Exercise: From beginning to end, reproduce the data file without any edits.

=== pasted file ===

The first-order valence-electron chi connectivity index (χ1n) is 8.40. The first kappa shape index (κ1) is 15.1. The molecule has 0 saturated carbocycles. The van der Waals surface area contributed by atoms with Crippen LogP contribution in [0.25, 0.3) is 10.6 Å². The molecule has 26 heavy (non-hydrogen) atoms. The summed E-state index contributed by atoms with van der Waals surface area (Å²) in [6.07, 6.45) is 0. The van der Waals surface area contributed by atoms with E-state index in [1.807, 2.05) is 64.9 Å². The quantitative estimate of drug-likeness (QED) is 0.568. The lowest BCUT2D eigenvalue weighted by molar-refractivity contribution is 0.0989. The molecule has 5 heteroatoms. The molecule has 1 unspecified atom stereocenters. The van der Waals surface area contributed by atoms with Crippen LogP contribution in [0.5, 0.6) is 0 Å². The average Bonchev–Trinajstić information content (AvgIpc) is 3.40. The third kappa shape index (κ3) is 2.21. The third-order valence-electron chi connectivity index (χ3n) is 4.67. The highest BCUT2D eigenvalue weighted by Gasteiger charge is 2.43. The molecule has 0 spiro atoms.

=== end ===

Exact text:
The first-order valence-electron chi connectivity index (χ1n) is 8.40. The first kappa shape index (κ1) is 15.1. The molecule has 0 saturated carbocycles. The van der Waals surface area contributed by atoms with Crippen LogP contribution in [0.25, 0.3) is 10.6 Å². The molecule has 26 heavy (non-hydrogen) atoms. The summed E-state index contributed by atoms with van der Waals surface area (Å²) in [6.07, 6.45) is 0. The van der Waals surface area contributed by atoms with E-state index in [1.807, 2.05) is 64.9 Å². The quantitative estimate of drug-likeness (QED) is 0.568. The lowest BCUT2D eigenvalue weighted by molar-refractivity contribution is 0.0989. The molecule has 5 heteroatoms. The molecule has 1 unspecified atom stereocenters. The van der Waals surface area contributed by atoms with Crippen LogP contribution in [0.5, 0.6) is 0 Å². The average Bonchev–Trinajstić information content (AvgIpc) is 3.40. The third kappa shape index (κ3) is 2.21. The third-order valence-electron chi connectivity index (χ3n) is 4.67. The highest BCUT2D eigenvalue weighted by Gasteiger charge is 2.43. The molecule has 0 spiro atoms.